The counseling wing for women in the Institute of Mental Health and Neurological Sciences (NIMHANS) has had a lukewarm response since its opening.
By Hansy Sanctis
Bengaluru, April 11, 2019
The spike in rape and sexual molestation cases towards women, led to NIMHANS deciding to establish a wing for their counseling and care. This section is a part of the center known as the ‘NIMHANS Centre for Well Being’ (NCWB), and it is located in BTM Layout. Launched on October 10, 2018, the annex’s agenda was to help these victims overcome their trauma and depression.
Professor Prabha S Chandra, one of the facilitators at the center, said that the section has been receiving a lukewarm response because initially, it is difficult for victims to open up to professionals for counseling. She emphasized how the help for the victims begins at home, with their families. But the main issue here is that the stigma around such cases for the victims is so high that it’s difficult to explain to the family that the victim was not the cause.
Professor Swathi Vinod is a psychologist and part of the teaching faculty at Mount Carmel College. She says “Dowry crimes, rape cases, molestation, marital abuse are all very predominant social evils. I hope that, as we progress further as a nation, people realize the repercussions of these crimes.
The cases in a few categories have decreased over the past few years but it is still extremely prevalent in the rural parts of Karnataka and in some places in Bangalore as well. The amount of mental effect these crimes have on their victims is unfathomable.”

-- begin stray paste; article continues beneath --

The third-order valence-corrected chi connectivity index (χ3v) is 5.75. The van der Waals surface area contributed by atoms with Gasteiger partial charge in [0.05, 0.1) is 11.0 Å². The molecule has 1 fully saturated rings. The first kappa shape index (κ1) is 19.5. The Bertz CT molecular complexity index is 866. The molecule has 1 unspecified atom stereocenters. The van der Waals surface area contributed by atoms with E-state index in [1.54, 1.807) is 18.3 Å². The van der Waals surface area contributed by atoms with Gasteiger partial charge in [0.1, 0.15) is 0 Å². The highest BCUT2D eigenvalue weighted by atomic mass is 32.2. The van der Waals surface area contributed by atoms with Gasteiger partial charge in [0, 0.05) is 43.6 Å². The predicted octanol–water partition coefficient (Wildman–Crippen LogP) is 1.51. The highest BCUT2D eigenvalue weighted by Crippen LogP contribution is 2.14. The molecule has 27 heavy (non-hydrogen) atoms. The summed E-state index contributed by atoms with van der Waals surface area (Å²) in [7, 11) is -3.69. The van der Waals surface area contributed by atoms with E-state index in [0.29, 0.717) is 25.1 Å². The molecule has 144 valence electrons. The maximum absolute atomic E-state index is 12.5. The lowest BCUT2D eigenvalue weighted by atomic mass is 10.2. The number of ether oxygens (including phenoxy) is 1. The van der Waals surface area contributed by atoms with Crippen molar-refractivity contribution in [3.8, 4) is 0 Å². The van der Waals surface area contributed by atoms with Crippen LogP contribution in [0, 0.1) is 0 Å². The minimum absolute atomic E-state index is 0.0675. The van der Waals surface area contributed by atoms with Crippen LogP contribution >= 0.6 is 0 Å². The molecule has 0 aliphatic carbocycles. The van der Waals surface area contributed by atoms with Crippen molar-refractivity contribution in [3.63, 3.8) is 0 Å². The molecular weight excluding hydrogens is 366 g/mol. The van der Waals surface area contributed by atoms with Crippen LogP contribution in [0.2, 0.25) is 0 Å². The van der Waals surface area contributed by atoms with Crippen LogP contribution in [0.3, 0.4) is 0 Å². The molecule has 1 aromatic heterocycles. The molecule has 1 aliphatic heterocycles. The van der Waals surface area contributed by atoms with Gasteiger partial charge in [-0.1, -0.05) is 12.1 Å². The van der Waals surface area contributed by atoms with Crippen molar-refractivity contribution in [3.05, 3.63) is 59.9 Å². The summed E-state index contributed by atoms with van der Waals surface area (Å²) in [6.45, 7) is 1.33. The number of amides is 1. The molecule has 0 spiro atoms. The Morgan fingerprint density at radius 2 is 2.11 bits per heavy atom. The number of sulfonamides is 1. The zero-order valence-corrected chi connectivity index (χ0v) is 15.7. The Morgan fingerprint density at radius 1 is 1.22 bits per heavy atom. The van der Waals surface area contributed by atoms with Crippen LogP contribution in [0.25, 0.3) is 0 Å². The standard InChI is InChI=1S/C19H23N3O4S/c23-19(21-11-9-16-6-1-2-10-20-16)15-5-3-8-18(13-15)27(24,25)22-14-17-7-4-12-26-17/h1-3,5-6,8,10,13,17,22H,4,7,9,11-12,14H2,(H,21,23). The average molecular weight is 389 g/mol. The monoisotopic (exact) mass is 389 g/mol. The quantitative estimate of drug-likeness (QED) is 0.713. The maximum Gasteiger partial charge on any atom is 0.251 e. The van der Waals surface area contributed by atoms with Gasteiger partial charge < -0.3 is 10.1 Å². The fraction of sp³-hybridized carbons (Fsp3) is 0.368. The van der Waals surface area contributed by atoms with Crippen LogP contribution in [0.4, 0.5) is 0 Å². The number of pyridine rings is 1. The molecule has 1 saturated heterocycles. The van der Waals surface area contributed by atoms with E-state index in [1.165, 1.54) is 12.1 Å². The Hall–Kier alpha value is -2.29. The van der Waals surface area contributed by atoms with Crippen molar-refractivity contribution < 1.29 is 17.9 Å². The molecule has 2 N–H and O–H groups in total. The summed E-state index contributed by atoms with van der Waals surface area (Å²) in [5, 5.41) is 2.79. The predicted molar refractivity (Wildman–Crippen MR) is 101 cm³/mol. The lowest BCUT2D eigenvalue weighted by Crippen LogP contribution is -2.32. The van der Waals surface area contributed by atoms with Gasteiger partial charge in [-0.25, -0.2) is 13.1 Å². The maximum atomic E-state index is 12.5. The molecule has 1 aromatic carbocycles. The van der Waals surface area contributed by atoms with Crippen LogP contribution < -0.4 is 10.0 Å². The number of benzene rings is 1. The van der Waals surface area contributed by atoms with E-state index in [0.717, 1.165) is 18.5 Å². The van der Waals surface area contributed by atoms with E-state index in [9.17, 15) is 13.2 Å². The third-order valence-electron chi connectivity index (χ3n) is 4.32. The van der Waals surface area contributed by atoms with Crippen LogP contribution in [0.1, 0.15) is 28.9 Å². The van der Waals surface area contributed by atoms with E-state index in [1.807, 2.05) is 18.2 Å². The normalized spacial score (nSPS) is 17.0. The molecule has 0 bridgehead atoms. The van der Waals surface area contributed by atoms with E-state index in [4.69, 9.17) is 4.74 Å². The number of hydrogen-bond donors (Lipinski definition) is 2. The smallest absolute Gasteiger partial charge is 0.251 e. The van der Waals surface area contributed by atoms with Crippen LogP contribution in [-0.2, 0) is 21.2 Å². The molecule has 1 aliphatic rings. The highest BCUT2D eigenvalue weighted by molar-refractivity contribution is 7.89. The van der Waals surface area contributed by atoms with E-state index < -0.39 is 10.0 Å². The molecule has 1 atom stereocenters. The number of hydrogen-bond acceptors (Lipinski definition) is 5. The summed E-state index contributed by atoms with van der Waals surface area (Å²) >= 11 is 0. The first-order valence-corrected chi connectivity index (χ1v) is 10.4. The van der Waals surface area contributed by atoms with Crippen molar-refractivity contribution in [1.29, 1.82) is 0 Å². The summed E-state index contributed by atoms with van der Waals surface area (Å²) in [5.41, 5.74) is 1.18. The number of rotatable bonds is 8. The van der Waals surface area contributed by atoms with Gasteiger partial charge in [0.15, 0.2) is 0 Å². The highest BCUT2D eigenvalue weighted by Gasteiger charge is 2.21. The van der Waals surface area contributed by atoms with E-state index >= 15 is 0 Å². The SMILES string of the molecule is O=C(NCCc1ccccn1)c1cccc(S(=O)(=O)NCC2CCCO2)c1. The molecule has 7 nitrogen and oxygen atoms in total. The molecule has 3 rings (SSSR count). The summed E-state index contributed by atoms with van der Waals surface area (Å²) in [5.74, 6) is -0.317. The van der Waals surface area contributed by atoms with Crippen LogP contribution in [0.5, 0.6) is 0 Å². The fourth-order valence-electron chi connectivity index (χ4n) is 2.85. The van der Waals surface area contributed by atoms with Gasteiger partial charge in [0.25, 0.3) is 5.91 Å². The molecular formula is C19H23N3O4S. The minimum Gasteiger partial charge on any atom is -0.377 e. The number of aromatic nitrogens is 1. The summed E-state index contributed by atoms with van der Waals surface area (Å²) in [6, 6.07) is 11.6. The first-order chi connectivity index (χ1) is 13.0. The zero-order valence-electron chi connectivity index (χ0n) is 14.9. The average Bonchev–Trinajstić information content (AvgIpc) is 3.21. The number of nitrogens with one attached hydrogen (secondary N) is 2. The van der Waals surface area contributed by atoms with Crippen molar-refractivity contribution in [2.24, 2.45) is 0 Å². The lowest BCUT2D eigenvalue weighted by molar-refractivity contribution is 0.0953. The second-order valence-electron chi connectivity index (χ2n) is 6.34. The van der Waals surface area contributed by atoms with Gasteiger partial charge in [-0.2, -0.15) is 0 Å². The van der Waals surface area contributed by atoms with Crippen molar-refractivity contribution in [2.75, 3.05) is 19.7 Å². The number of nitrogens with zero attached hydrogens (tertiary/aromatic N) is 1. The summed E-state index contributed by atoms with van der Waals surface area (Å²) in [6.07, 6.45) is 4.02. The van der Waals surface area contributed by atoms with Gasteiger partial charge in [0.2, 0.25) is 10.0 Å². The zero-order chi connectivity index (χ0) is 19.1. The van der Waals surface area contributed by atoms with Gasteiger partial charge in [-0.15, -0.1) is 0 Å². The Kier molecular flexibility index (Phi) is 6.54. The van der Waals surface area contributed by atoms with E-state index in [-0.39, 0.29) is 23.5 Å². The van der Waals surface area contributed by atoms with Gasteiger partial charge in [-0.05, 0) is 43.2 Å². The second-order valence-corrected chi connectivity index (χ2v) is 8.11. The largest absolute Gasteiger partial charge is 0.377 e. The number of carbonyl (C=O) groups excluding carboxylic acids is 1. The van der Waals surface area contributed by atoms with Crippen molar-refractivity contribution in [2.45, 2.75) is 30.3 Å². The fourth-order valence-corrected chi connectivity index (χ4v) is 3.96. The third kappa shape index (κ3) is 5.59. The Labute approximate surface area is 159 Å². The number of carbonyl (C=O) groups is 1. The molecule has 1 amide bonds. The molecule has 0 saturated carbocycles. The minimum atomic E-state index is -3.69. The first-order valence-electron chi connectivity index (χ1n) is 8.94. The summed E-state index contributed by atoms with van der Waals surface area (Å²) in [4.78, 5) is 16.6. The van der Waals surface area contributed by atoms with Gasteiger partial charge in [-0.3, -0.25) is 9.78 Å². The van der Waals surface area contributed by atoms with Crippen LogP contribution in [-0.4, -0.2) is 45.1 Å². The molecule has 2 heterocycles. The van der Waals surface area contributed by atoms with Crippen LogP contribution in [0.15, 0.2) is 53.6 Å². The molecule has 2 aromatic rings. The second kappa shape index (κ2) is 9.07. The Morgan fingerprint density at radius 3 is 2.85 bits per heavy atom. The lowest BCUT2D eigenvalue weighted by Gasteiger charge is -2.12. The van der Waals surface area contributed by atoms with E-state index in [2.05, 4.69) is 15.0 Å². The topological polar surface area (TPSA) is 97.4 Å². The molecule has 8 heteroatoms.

Ms. Nagarathnamma, an advocate specializing in dowry and other women-related issues, says that the women-related crime rates are on a rise because the oppressors are usually more dominant than the victims and most of the time, they are related as well.
There are other kinds of family, social, or women-related violence, which is fuelled by ego and patriarchy and that is really difficult for the victim to report. She says that once the matter reaches the court, the accused and the victim both get a good reality check by the law and sometimes, it leads to withdrawal of cases.
Professor Sophia Sharon, sociologist and part of the sociology department in Mount Carmel College says that “Maybe rape, molestation or other women-oriented cases are increasing in Bangalore. Of course, it is because of the way our society functions. Women don’t like to be cornered and eve-teased. They are usually not supported by anybody when such things happen. It definitely has a great impact on their surroundings.
Some of the victims even blame themselves for it. On the other side, I mean, it’s just increasing today because of the ignorance of the government and the nation and also, the innocence of women, whose voices are not being particularly heard.”
A victim present at the center spoke to The Softcopy requesting to be kept anonymous. She said that it was difficult for her to open up about her own case, especially because they ask in details and they are not personally related so she always wondered as to whether she would be able to tell them completely about it. Telling parents as well was another difficult task that she had to carry out, but after a lot of hesitance, she managed to do so.
The phone helpline for this wing is 080-26685948 / 9480829670 or by email to firstname.lastname@example.org.